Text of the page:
## File: diversity-vegan.Rnw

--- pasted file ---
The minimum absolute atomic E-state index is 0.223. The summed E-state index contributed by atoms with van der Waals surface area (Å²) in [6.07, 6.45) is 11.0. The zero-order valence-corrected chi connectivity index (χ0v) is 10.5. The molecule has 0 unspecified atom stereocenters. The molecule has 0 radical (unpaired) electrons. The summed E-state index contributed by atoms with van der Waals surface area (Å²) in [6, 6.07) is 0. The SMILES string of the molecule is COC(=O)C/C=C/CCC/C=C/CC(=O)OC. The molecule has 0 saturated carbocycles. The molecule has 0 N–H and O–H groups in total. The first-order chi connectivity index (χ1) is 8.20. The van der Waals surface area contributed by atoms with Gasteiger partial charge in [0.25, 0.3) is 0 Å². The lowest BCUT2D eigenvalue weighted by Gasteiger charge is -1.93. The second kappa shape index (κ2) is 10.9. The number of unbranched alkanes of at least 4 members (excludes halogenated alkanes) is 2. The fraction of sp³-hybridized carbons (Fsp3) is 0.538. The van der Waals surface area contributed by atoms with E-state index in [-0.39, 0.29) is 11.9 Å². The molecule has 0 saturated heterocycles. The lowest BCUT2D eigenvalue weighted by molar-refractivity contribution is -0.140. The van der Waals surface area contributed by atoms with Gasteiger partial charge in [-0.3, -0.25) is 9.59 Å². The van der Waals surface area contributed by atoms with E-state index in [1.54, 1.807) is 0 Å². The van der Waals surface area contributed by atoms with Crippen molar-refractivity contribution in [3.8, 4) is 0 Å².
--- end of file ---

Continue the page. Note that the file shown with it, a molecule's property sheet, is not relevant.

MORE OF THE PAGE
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The methods are briefly described, and the equations used them are given often in more detail than in their help pages. The methods discussed include common diversity indices and rarefaction, families of diversity indices, species abundance models, species accumulation models and beta diversity, extrapolated richness and probability of being a member of the species pool. The document is still incomplete and does not cover all diversity methods in \pkg{vegan}. \end{abstract} \tableofcontents \noindent The \pkg{vegan} package has two major components: multivariate analysis (mainly ordination), and methods for diversity analysis of ecological communities. This document gives an introduction to the latter. Ordination methods are covered in other documents. Many of the diversity functions were written by Roeland Kindt, Bob O'Hara and P{\'e}ter S{\'o}lymos. Most diversity methods assume that data are counts of individuals. The methods are used with other data types, and some people argue that biomass or cover are more adequate than counts of individuals of variable sizes. However, this document mainly uses a data set with counts: stem counts of trees on $1$\,ha plots in the Barro Colorado Island. The following steps make these data available for the document: <<>>= library(vegan) data(BCI) @ \section{Diversity indices} Function \code{diversity} finds the most commonly used diversity indices \citep{Hill73number}: \begin{align} H &= - \sum_{i=1}^S p_i \log_b p_i & \text{Shannon--Weaver}\\ D_1 &= 1 - \sum_{i=1}^S p_i^2 &\text{Simpson}\\ D_2 &= \frac{1}{\sum_{i=1}^S p_i^2} &\text{inverse Simpson}\,, \end{align} where $p_i$ is the proportion of species $i$, and $S$ is the number of species so that $\sum_{i=1}^S p_i = 1$, and $b$ is the base of the logarithm. It is most common to use natural logarithms (and then we mark index as $H'$), but $b=2$ has theoretical justification. The default is to use natural logarithms. Shannon index is calculated with: <<>>= H <- diversity(BCI) @ which finds diversity indices for all sites. \pkg{Vegan} does not have indices for evenness (equitability), but the most common of these, Pielou's evenness $J = H'/\log(S)$ is easily found as: <<>>= J <- H/log(specnumber(BCI)) @ where \code{specnumber} is a simple \pkg{vegan} function to find the numbers of species. \pkg{vegan} also can estimate series of R\'{e}nyi and Tsallis diversities. R{\'e}nyi diversity of order $a$ is \citep{Hill73number}: H_a = \frac{1}{1-a} \log \sum_{i=1}^S p_i^a \,, and the corresponding Hill number is $N_a = \exp(H_a)$. Many common diversity indices are special cases of Hill numbers: $N_0 = S$, $N_1 = \exp(H')$, $N_2 = D_2$, and $N_\infty = 1/(\max p_i)$. The corresponding R\'{e}nyi diversities are $H_0 = \log(S)$, $H_1 = H'$, $H_2 = - \log(\sum p_i^2)$, and $H_\infty = - \log(\max p_i)$. Tsallis diversity of order $q$ is \citep{Tothmeresz95}: H_q = \frac{1}{q-1} \left(1 - \sum_{i=1}^S p^q \right) \, . These correspond to common diversity indices: $H_0 = S-1$, $H_1 = H'$, and $H_2 = D_1$, and can be converted to Hill numbers: N_q = (1 - (q-1) H_q )^\frac{1}{1-q} \, . We select a random subset of five sites for R\'{e}nyi diversities: <<>>= k <- sample(nrow(BCI), 6) R <- renyi(BCI[k,]) @ We can really regard a site more diverse if all of its R\'{e}nyi diversities are higher than in another site. We can inspect this graphically using the standard \code{plot} function for the \code{renyi} result (Fig.~\ref{fig:renyi}). \begin{figure} <>= print(plot(R)) @ \caption{R\'{e}nyi diversities in six randomly selected plots. The plot uses Trellis graphics with a separate panel for each site. The dots show the values for sites, and the lines the extremes and median in the data set.} \label{fig:renyi} \end{figure} Finally, the $\alpha$ parameter of Fisher's log-series can be used as a diversity index \citep{FisherEtal43}: <<>>= alpha <- fisher.alpha(BCI) @ \section{Rarefaction} Species richness increases with sample size, and differences in richness actually may be caused by differences in sample size. To solve this problem, we may try to rarefy species richness to the same number of individuals. Expected number of species in a community rarefied from $N$ to $n$ individuals is \citep{Hurlbert71}: \label{eq:rare} \hat S_n = \sum_{i=1}^S (1 - q_i)\,, \quad\text{where } q_i = \frac{{N-x_i \choose n}}{{N \choose n}} \,. Here $x_i$ is the count of species $i$, and ${N \choose n}$ is the binomial coefficient, or the number of ways we can choose $n$ from $N$, and $q_i$ give the probabilities that species $i$ does \emph{not} occur in a sample of size $n$. This is positive only when $N-x_i \ge n$, but for other cases $q_i = 0$ or the species is sure to occur in the sample. The variance of rarefied richness is \citep{HeckEtal75}: \begin{multline} \label{eq:rarevar} s^2 = q_i (1-q_i) \\ + 2 \sum_{i=1}^S \sum_{j>i} \left[ \frac{{N- x_i - x_j \choose n}}{ {N \choose n}} - q_i q_j\right] \,. \end{multline} Equation~\ref{eq:rarevar} actually is of the same form as the variance of sum of correlated variables: \VAR \left(\sum x_i \right) = \sum \VAR (x_i) + 2 \sum_{i=1}^S \sum_{j>i} \COV (x_i, x_j) \,. The number of stems per hectare varies in our data set: <<>>= quantile(rowSums(BCI)) @ To express richness for the same number of individuals, we can use: <<>>= Srar <- rarefy(BCI, min(rowSums(BCI))) @ Rarefaction curves often are seen as an objective solution for comparing species richness with different sample sizes. However, rank orders typically differ among different rarefaction sample sizes, rarefaction curves can cross. As an extreme case we may rarefy sample size to two individuals: <<>>= S2 <- rarefy(BCI, 2) @ This will not give equal rank order with the previous rarefaction richness: <<>>= all(rank(Srar) == rank(S2)) @ Moreover, the rarefied richness for two individuals is a finite sample variant of Simpson's diversity index \citep{Hurlbert71}\,--\,or more precisely of $D_1 + 1$, and these two are almost identical in BCI: <<>>= range(diversity(BCI, "simp") - (S2 -1)) @ Rarefaction is sometimes presented as an ecologically meaningful alternative to dubious diversity indices \citep{Hurlbert71}, but the differences really seem to be small. \section{Taxonomic and functional diversity} Simple diversity indices only consider species identity: all different species are equally different. In contrast, taxonomic and functional diversity indices judge the differences of species. Taxonomic and functional diversities are used in different fields of science, but they really have very similar reasoning, and either could be used either with taxonomic or functional traits of species. \subsection{Taxonomic diversity: average distance of traits} The two basic indices are called taxonomic diversity $\Delta$ and taxonomic distinctness $\Delta^*$ \citep{ClarkeWarwick98}: \begin{align} \Delta &= \frac{\sum \sum_{i>= data(dune) data(dune.taxon) taxdis <- taxa2dist(dune.taxon, varstep=TRUE) mod <- taxondive(dune, taxdis) @ \begin{figure} <>= plot(mod) @ \caption{Taxonomic diversity $\Delta^+$ for the dune meadow data. The points are diversity values of single sites, and the funnel is their approximate confidence intervals ($2 \times$ standard error).} \label{fig:taxondive} \end{figure} \subsection{Functional diversity: the height of trait tree} In taxonomic diversity the primary data were taxonomic trees which were transformed to pairwise distances among species. In functional diversity the primary data are species traits which are translated to pairwise distances among species and then to clustering trees of species traits. The argument for using trees is that in this way a single deviant species will have a small influence, since its difference is evaluated only once instead of evaluating its distance to all other species \citep{PetcheyGaston06}. Function \code{treedive} implements functional diversity defined as the total branch length in a trait dendrogram connecting all species, but excluding the unnecessary root segments of the tree \citep{PetcheyGaston02, PetcheyGaston06}. The example uses the taxonomic distances of the previous chapter. These are first converted to a hierarchic clustering (which actually were their original form before \code{taxa2dist} converted them into distances) <<>>= tr <- hclust(taxdis, "aver") mod <- treedive(dune, tr) @ \section{Species abundance models} Diversity indices may be regarded as variance measures of species abundance distribution. We may wish to inspect abundance distributions more directly. \pkg{Vegan} has functions for Fisher's log-series and Preston's log-normal models, and in addition several models for species abundance distribution. \subsection{Fisher and Preston} In Fisher's log-series, the expected number of species $\hat f$ with $n$ individuals is \citep{FisherEtal43}: \hat f_n = \frac{\alpha x^n}{n} \,, where $\alpha$ is the diversity parameter, and $x$ is a nuisance parameter defined by $\alpha$ and total number of individuals $N$ in the site, $x = N/(N-\alpha)$. Fisher's log-series for a randomly selected plot is (Fig.~\ref{fig:fisher}): <<>>= k <- sample(nrow(BCI), 1) fish <- fisherfit(BCI[k,]) fish @ \begin{figure} <>= plot(fish) @ \caption{Fisher's log-series fitted to one randomly selected site (\Sexpr{k}).} \label{fig:fisher} \end{figure} We already saw $\alpha$ as a diversity index. Preston's log-normal model is the main challenger to Fisher's log-series \citep{Preston48}. Instead of plotting species by frequencies, it bins species into frequency classes of increasing sizes. As a result, upper bins with high range of frequencies become more common, and sometimes the result looks similar to Gaussian distribution truncated at the left. There are two alternative functions for the log-normal model: \code{prestonfit} and \code{prestondistr}. Function \code{prestonfit} uses traditionally binning approach, and is burdened with arbitrary choices of binning limits and treatment of ties. It seems that Preston split ties between adjacent octaves: only half of the species observed once were in the first octave, and half were transferred to the next octave, and the same for all species at the octave limits occurring 2, 4, 8, 16\ldots times \citep{WilliamsonGaston05}. Function \code{prestonfit} can either split the ties or keep all limit cases in the lower octave. Function \code{prestondistr} directly maximizes truncated log-normal likelihood without binning data, and it is the recommended alternative. Log-normal models usually fit poorly to the BCI data, but here our random plot (number \Sexpr{k}): <<>>= prestondistr(BCI[k,]) @ \subsection{Ranked abundance distribution} An alternative approach to species abundance distribution is to plot logarithmic abundances in decreasing order, or against ranks of species \citep{Whittaker65}. These are known as ranked abundance distribution curves, species abundance curves, dominance--diversity curves or Whittaker plots. Function \code{radfit} fits some of the most popular models \citep{Bastow91} using maximum likelihood estimation: \begin{align} \hat a_r &= \frac{N}{S} \sum_{k=r}^S \frac{1}{k} &\text{brokenstick}\\ \hat a_r &= N \alpha (1-\alpha)^{r-1} & \text{preemption} \\ \hat a_r &= \exp \left[\log (\mu) + \log (\sigma) \Phi \right] &\text{log-normal}\\ \hat a_r &= N \hat p_1 r^\gamma &\text{Zipf}\\ \hat a_r &= N c (r + \beta)^\gamma &\text{Zipf--Mandelbrot} \end{align} In all these, $\hat a_r$ is the expected abundance of species at rank $r$, $S$ is the number of species, $N$ is the number of individuals, $\Phi$ is a standard normal function, $\hat p_1$ is the estimated proportion of the most abundant species, and $\alpha$, $\mu$, $\sigma$, $\gamma$, $\beta$ and $c$ are the estimated parameters in each model. It is customary to define the models for proportions $p_r$ instead of abundances $a_r$, but there is no reason for this, and \code{radfit} is able to work with the original abundance data. We have count data, and the default Poisson error looks appropriate, and our example data set gives (Fig.~\ref{fig:rad}): <<>>= rad <- radfit(BCI[k,]) rad @ \begin{figure} <>= print(radlattice(rad)) @ \caption{Ranked abundance distribution models for a random plot (no. \Sexpr{k}). The best model has the lowest \textsc{aic}.} \label{fig:rad} \end{figure} Function \code{radfit} compares the models using alternatively Akaike's or Schwartz's Bayesian information criteria. These are based on log-likelihood, but penalized by the number of estimated parameters. The penalty per parameter is $2$ in \textsc{aic}, and $\log S$ in \textsc{bic}. Brokenstick is regarded as a null model and has no estimated parameters in \pkg{vegan}. Preemption model has one estimated parameter ($\alpha$), log-normal and Zipf models two ($\mu, \sigma$, or $\hat p_1, \gamma$, resp.), and Zipf--Mandelbrot model has three ($c, \beta, \gamma$). Function \code{radfit} also works with data frames, and fits models for each site. It is curious that log-normal model rarely is the choice, although it generally is regarded as the canonical model, in particular in data sets like Barro Colorado tropical forests. \section{Species accumulation and beta diversity} Species accumulation models and species pool models study collections of sites, and their species richness, or try to estimate the number of unseen species. \subsection{Species accumulation models} Species accumulation models are similar to rarefaction: they study the accumulation of species when the number of sites increases. There are several alternative methods, including accumulating sites in the order they happen to be, and repeated accumulation in random order. In addition, there are three analytic models. Rarefaction pools individuals together, and applies rarefaction equation (\ref{eq:rare}) to these individuals. Kindt's exact accumulator resembles rarefaction \citep{UglandEtal03}: \begin{multline} \label{eq:kindt} \hat S_n = \sum_{i=1}^S (1 - p_i), \,\quad \text{where } p_i = \frac{{N- f_i \choose n}}{{N \choose n}} \,, \end{multline} and $f_i$ is the frequency of species $i$. Approximate variance estimator is: \begin{multline} \label{eq:kindtvar} s^2 = p_i (1 - p_i) \\ + 2 \sum_{i=1}^S \sum_{j>i} \left( r_{ij} \sqrt{p_i(1-p_i)} \sqrt{p_j (1-p_j)}\right) \,, \end{multline} where $r_{ij}$ is the correlation coefficient between species $i$ and $j$. Both of these are unpublished: eq.~\ref{eq:kindt} was developed by Roeland Kindt, and eq.~\ref{eq:kindtvar} by Jari Oksanen. The third analytic method was suggested by \citet{Coleman82}: \label{eq:cole} S_n = \sum_{i=1}^S (1 - p_i), \quad \text{where } p_i = \left(1 - \frac{1}{n}\right)^{f_i} \,, and the suggested variance is $s^2 = p_i (1-p_i)$ which ignores the covariance component. In addition, eq.~\ref{eq:cole} does not properly handle sampling without replacement and underestimates the species accumulation curve. The recommended is Kindt's exact method (Fig.~\ref{fig:sac}): <>= sac <- specaccum(BCI) plot(sac, ci.type="polygon", ci.col="yellow") @ \begin{figure} <>= <> @ \caption{Species accumulation curve for the BCI data; exact method.} \label{fig:sac} \end{figure} \subsection{Beta diversity} \citet{Whittaker60} divided diversity into various components. The best known are diversity in one spot that he called alpha diversity, and the diversity along gradients that he called beta diversity. The basic diversity indices are indices of alpha diversity. Beta diversity should be studied with respect to gradients \citep{Whittaker60}, but almost everybody understand that as a measure of general heterogeneity \citep{Tuomisto10a, Tuomisto10b}: how many more species do you have in a collection of sites compared to an average site. The best known index of beta diversity is based on the ratio of total number of species in a collection of sites $S$ and the average richness per one site $\bar \alpha$ \citep{Tuomisto10a}: \label{eq:beta} \beta = S/\bar \alpha - 1 \,. Subtraction of one means that $\beta = 0$ when there are no excess species or no heterogeneity between sites. For this index, no specific functions are needed, but this index can be easily found with the help of \pkg{vegan} function \code{specnumber}: <<>>= ncol(BCI)/mean(specnumber(BCI)) - 1 @ The index of eq.~\ref{eq:beta} is problematic because $S$ increases with the number of sites even when sites are all subsets of the same community. \citet{Whittaker60} noticed this, and suggested the index to be found from pairwise comparison of sites. If the number of shared species in two sites is $a$, and the numbers of species unique to each site are $b$ and $c$, then $\bar \alpha = (2a + b + c)/2$ and $S = a+b+c$, and index~\ref{eq:beta} can be expressed as: \label{eq:betabray} \beta = \frac{a+b+c}{(2a+b+c)/2} - 1 = \frac{b+c}{2a+b+c} \,. This is the S{\o}rensen index of dissimilarity, and it can be found for all sites using \pkg{vegan} function \code{vegdist} with binary data: <<>>= beta <- vegdist(BCI, binary=TRUE) mean(beta) @ There are many other definitions of beta diversity in addition to eq.~\ref{eq:beta}. All commonly used indices can be found using \code{betadiver} \citep{KoleffEtal03}. The indices in \code{betadiver} can be referred to by subscript name, or index number: <<>>= betadiver(help=TRUE) @ Some of these indices are duplicates, and many of them are well known dissimilarity indices. One of the more interesting indices is based on the Arrhenius species--area model \label{eq:arrhenius} \hat S = c X^z\,, where $X$ is the area (size) of the patch or site, and $c$ and $z$ are parameters. Parameter $c$ is uninteresting, but $z$ gives the steepness of the species area curve and is a measure of beta diversity. In islands typically $z \approx 0.3$. This kind of islands can be regarded as subsets of the same community, indicating that we really should talk about gradient differences if $z \gtrapprox 0.3$. We can find the value of $z$ for a pair of plots using function \code{betadiver}: <<>>= z <- betadiver(BCI, "z") quantile(z) @ The size $X$ and parameter $c$ cancel out, and the index gives the estimate $z$ for any pair of sites. Function \code{betadisper} can be used to analyse beta diversities with respect to classes or factors \citep{Anderson06, AndersonEtal06}. There is no such classification available for the Barro Colorado Island data, and the example studies beta diversities in the management classes of the dune meadows (Fig.~\ref{fig:betadisper}): <<>>= data(dune) data(dune.env) z <- betadiver(dune, "z") mod <- with(dune.env, betadisper(z, Management)) mod @ \begin{figure} <>= boxplot(mod) @ \caption{Box plots of beta diversity measured as the average steepness ($z$) of the species area curve in the Arrhenius model $S = cX^z$ in Management classes of dune meadows.} \label{fig:betadisper} \end{figure} \section{Species pool} \subsection{Number of unseen species} Species accumulation models indicate that not all species were seen in any site. These unseen species also belong to the species pool. Functions \code{specpool} and \code{estimateR} implement some methods of estimating the number of unseen species. Function \code{specpool} studies a collection of sites, and \code{estimateR} works with counts of individuals, and can be used with a single site. Both functions assume that the number of unseen species is related to the number of rare species, or species seen only once or twice. The incidence-based functions group species by their number of occurrences $f_i = f_0, f_1, \ldots, f_N$, where $f$ is the number of species occurring in exactly $i$ sites in the data: $f_N$ is the number of species occurring on every $N$ site, $f_1$ the number of species occurring once, and $f_0$ the number of species in the species pool but not found in the sample. The total number of species in the pool $S_p$ is S_p = \sum_{i=0}^N f_i = f_0+ S_o \,, where $S_o = \sum_{i>0} f_i$ is the observed number of species. The sampling proportion $i/N$ is an estimate for the commonness of the species in the community. When species is present in the community but not in the sample, $i=0$ is an obvious under-estimate, and consequently, for values $i>0$ the species commonness is over-estimated \citep{Good53}. The models for the pool size estimate the number of species missing in the sample $f_0$. Function \code{specpool} implements the following models to estimate the number of missing species $f_0$. Chao estimator is \citep{Chao87, ChiuEtal14}: \label{eq:chao} \hat f_0 = \begin{cases} \frac{f_1^2}{2 f_2} \frac{N-1}{N} &\text{if } f_2 > 0 \\ \frac{f_1 (f_1 -1)}{2} \frac{N-1}{N} & \text{if } f_2 = 0 \,. \end{cases} The latter case for $f_2=0$ is known as the bias-corrected form. \citet{ChiuEtal14} introduced the small-sample correction term $\frac{N}{N-1}$, but it was not originally used \citep{Chao87}. The first and second order jackknife estimators are \citep{SmithVanBelle84}: \begin{align} \hat f_0 &= f_1 \frac{N-1}{N} \\ \hat f_0 & = f_1 \frac{2N-3}{N} + f_2 \frac{(N-2)^2}{N(N-1)} \,. \end{align} The bootstrap estimator is \citep{SmithVanBelle84}: \hat f_0 = \sum_{i=1}^{S_o} (1-p_i)^N \,. The idea in jackknife seems to be that we missed about as many species as we saw only once, and the idea in bootstrap that if we repeat sampling (with replacement) from the same data, we miss as many species as we missed originally. The variance estimaters only concern the estimated number of missing species $\hat f_0$, although they are often expressed as they would apply to the pool size $S_p$; this is only true if we assume that $\VAR(S_o) = 0$. The variance of the Chao estimate is \citep{ChiuEtal14}: \begin{multline} \label{eq:var-chao-basic} \VAR(\hat f_0) = f_1 \left(A^2 \frac{G^3}{4} + A^2 G^2 + A \frac{G}{2} \right),\\ \text{where } A = \frac{N-1}{N}\;\text{and } G = \frac{f_1}{f_2} \,. \end{multline} %% The variance of bias-corrected Chao estimate can be approximated by %% replacing the terms of eq.~\ref{eq:var-chao-basic} with the %% corresponding terms of the bias-correcter form of in eq.~\ref{eq:chao}: %% \begin{multline} %% \label{eq:var-chao-bc} %% s^2 = A \frac{f_1(f_1-1)}{2} + A^2 \frac{f_1(2 f_1+1)^2}{(f_2+1)^2}\\ %% + A^2 \frac{f_1^2 f_2 (f_1 -1)^2}{4 (f_2 + 1)^4} %% \end{multline} For the bias-corrected form of eq.~\ref{eq:chao} (case $f_2 = 0$), the variance is \citep[who omit small-sample correction in some terms]{ChiuEtal14}: \begin{multline} \label{eq:var-chao-bc0} \VAR(\hat f_0) = \tfrac{1}{4} A^2 f_1 (2f_1 -1)^2 + \tfrac{1}{2} A f_1 (f_1-1) \\- \tfrac{1}{4}A^2 \frac{f_1^4}{S_p} \,. \end{multline} The variance of the first-order jackknife is based on the number of singletons'' $r$ (species occurring only once in the data) in sample plots \citep{SmithVanBelle84}: \VAR(\hat f_0) = \left(\sum_{i=1}^N r_i^2 - \frac{f_1}{N}\right) \frac{N-1}{N} \,. Variance of the second-order jackknife is not evaluated in \code{specpool} (but contributions are welcome). The variance of bootstrap estimator is\citep{SmithVanBelle84}: \begin{multline} \VAR(\hat f_0) = \sum_{i=1}^{S_o} q_i (1-q_i) \\ +2 \sum_{i \neq j}^{S_o} \left[(Z_{ij}/N)^N - q_i q_j \right] \\ \text{where } q_i = (1-p_i)^N \, , \end{multline} and $Z_{ij}$ is the number of sites where both species are absent. The extrapolated richness values for the whole BCI data are: <<>>= specpool(BCI) @ If the estimation of pool size really works, we should get the same values of estimated richness if we take a random subset of a half of the plots (but this is rarely true): <<>>= s <- sample(nrow(BCI), 25) specpool(BCI[s,]) @ \subsection{Pool size from a single site} The \code{specpool} function needs a collection of sites, but there are some methods that estimate the number of unseen species for each single site. These functions need counts of individuals, and species seen only once or twice, or other rare species, take the place of species with low frequencies. Function \code{estimateR} implements two of these methods: <<>>= estimateR(BCI[k,]) @ In abundance based models $a_i$ denotes the number of species with $i$ individuals, and takes the place of $f_i$ of previous models. Chao's method is similar as the bias-corrected model eq.~\ref{eq:chao} \citep{Chao87, ChiuEtal14}: \label{eq:chao-bc} S_p = S_o + \frac{a_1 (a_1 - 1)}{2 (a_2 + 1)}\,. When $f_2=0$, eq.~\ref{eq:chao-bc} reduces to the bias-corrected form of eq.~\ref{eq:chao}, but quantitative estimators are based on abundances and do not use small-sample correction. This is not usually needed because sample sizes are total numbers of individuals, and these are usually high, unlike in frequency based models, where the sample size is the number of sites \citep{ChiuEtal14}. A commonly used approximate variance estimator of eq.~\ref{eq:chao-bc} is: \begin{multline} \label{eq:var-chao-bc} s^2 = \frac{a_1(a_1-1)}{2} + \frac{a_1(2 a_1+1)^2}{(a_2+1)^2}\\ + \frac{a_1^2 a_2 (a_1 -1)^2}{4 (a_2 + 1)^4} \,. \end{multline} However, \pkg{vegan} does not use this, but instead the following more exact form which was directly derived from eq.~\ref{eq:chao-bc} following \citet[web appendix]{ChiuEtal14}: \begin{multline} s^2 = \frac{1}{4} \frac{1}{(a_2+1)^4 S_p} [a_1 (S_p a_1^3 a_2 + 4 S_p a_1^2 a_2^2 \\+ 2 S_p a_1 a_2^3 + 6 S_p a_1^2 a_2 + 2 S_p a_1 a_2^2 -2 S_p a_2^3 \\+ 4 S_p a_1^2 + S_p a_1 a_2 -5 S_p a_2^2 - a_1^3 - 2 a_1^2 a_2\\ - a_1 a_2^2 - 2 S_p a_1 - 4 S_p a_2 - S_p ) ]\,. \end{multline} The variance estimators only concern the number of unseen species like previously. The \textsc{ace} is estimator is defined as \citep{OHara05}: \begin{split} S_p &= S_\mathrm{abund} + \frac{S_\mathrm{rare}}{C_\mathrm{ACE}} + \frac{a_1}{C_\mathrm{ACE}} \gamma^2\, , \quad \text{where}\\ C_\mathrm{ACE} &= 1 - \frac{a_1}{N_\mathrm{rare}}\\ \gamma^2 &= \frac{S_\mathrm{rare}}{C_\mathrm{ACE}} \sum_{i=1}^{10} i (i-1) a_1 \frac{N_\mathrm{rare} - 1}{N_\mathrm{rare}}\,. \end{split} Now $a_1$ takes the place of $f_1$ above, and means the number of species with only one individual. Here $S_\mathrm{abund}$ and $S_\mathrm{rare}$ are the numbers of species of abundant and rare species, with an arbitrary upper limit of 10 individuals for a rare species, and $N_\mathrm{rare}$ is the total number of individuals in rare species. The variance estimator uses iterative solution, and it is best interpreted from the source code or following \citet{OHara05}. The pool size is estimated separately for each site, but if input is a data frame, each site will be analysed. If log-normal abundance model is appropriate, it can be used to estimate the pool size. Log-normal model has a finite number of species which can be found integrating the log-normal: S_p = S_\mu \sigma \sqrt{2 \pi} \,, where $S_\mu$ is the modal height or the expected number of species at maximum (at $\mu$), and $\sigma$ is the width. Function \code{veiledspec} estimates this integral from a model fitted either with \code{prestondistr} or \code{prestonfit}, and fits the latter if raw site data are given. Log-normal model may fit poorly, but we can try: <<>>= veiledspec(prestondistr(BCI[k,])) veiledspec(BCI[k,]) @ \subsection{Probability of pool membership} Beals smoothing was originally suggested as a tool of regularizing data for ordination. It regularizes data too strongly, but it has been suggested as a method of estimating which of the missing species could occur in a site, or which sites are suitable for a species. The probability for each species at each site is assessed from other species occurring on the site. Function \code{beals} implement Beals smoothing \citep{McCune87, DeCaceresLegendre08}: <<>>= smo <- beals(BCI) @ We may see how the estimated probability of occurrence and observed numbers of stems relate in one of the more familiar species. We study only one species, and to avoid circular reasoning we do not include the target species in the smoothing (Fig.~\ref{fig:beals}): <>= j <- which(colnames(BCI) == "Ceiba.pentandra") plot(beals(BCI, species=j, include=FALSE), BCI[,j], ylab="Occurrence", main="Ceiba pentandra", xlab="Probability of occurrence") @ \begin{figure} <>= <> @ \caption{Beals smoothing for \emph{Ceiba pentandra}.} \label{fig:beals} \end{figure} \bibliography{vegan} \end{document}